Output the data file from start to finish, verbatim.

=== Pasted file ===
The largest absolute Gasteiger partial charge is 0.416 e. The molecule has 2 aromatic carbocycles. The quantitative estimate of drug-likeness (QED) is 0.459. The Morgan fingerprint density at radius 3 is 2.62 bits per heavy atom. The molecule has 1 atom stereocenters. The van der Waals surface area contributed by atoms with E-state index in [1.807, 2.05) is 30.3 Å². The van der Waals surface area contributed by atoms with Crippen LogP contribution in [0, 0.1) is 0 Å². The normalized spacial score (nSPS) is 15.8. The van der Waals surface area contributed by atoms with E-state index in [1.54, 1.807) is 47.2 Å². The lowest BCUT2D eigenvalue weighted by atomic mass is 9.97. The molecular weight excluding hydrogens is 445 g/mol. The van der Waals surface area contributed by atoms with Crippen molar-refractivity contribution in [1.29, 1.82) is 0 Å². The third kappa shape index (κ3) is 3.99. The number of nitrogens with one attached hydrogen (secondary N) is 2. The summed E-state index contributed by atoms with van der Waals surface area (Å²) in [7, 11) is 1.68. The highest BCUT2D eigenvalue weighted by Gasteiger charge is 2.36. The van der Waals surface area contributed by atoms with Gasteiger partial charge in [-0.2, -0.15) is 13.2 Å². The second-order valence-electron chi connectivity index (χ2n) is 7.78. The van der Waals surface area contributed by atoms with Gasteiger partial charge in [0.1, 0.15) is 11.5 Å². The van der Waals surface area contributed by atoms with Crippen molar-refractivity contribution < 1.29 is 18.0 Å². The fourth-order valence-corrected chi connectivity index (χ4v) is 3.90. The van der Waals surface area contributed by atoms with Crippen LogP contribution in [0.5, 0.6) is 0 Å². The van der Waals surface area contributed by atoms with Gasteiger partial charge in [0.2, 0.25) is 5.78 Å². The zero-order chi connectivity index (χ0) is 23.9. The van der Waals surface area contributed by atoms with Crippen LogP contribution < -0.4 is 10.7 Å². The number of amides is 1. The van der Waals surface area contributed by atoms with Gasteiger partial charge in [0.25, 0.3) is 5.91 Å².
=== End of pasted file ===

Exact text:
The largest absolute Gasteiger partial charge is 0.416 e. The molecule has 2 aromatic carbocycles. The quantitative estimate of drug-likeness (QED) is 0.459. The Morgan fingerprint density at radius 3 is 2.62 bits per heavy atom. The molecule has 1 atom stereocenters. The van der Waals surface area contributed by atoms with E-state index in [1.807, 2.05) is 30.3 Å². The van der Waals surface area contributed by atoms with Crippen LogP contribution in [0, 0.1) is 0 Å². The normalized spacial score (nSPS) is 15.8. The van der Waals surface area contributed by atoms with E-state index in [1.54, 1.807) is 47.2 Å². The lowest BCUT2D eigenvalue weighted by atomic mass is 9.97. The molecular weight excluding hydrogens is 445 g/mol. The van der Waals surface area contributed by atoms with Crippen molar-refractivity contribution in [1.29, 1.82) is 0 Å². The third kappa shape index (κ3) is 3.99. The number of nitrogens with one attached hydrogen (secondary N) is 2. The summed E-state index contributed by atoms with van der Waals surface area (Å²) in [7, 11) is 1.68. The highest BCUT2D eigenvalue weighted by Gasteiger charge is 2.36. The van der Waals surface area contributed by atoms with Gasteiger partial charge in [-0.2, -0.15) is 13.2 Å². The second-order valence-electron chi connectivity index (χ2n) is 7.78. The van der Waals surface area contributed by atoms with Gasteiger partial charge in [0.1, 0.15) is 11.5 Å². The van der Waals surface area contributed by atoms with Crippen molar-refractivity contribution < 1.29 is 18.0 Å². The fourth-order valence-corrected chi connectivity index (χ4v) is 3.90. The van der Waals surface area contributed by atoms with Crippen LogP contribution in [0.5, 0.6) is 0 Å². The van der Waals surface area contributed by atoms with Gasteiger partial charge in [0.2, 0.25) is 5.78 Å². The zero-order chi connectivity index (χ0) is 23.9. The van der Waals surface area contributed by atoms with Crippen LogP contribution < -0.4 is 10.7 Å². The number of amides is 1. The van der Waals surface area contributed by atoms with Gasteiger partial charge in [0.25, 0.3) is 5.91 Å².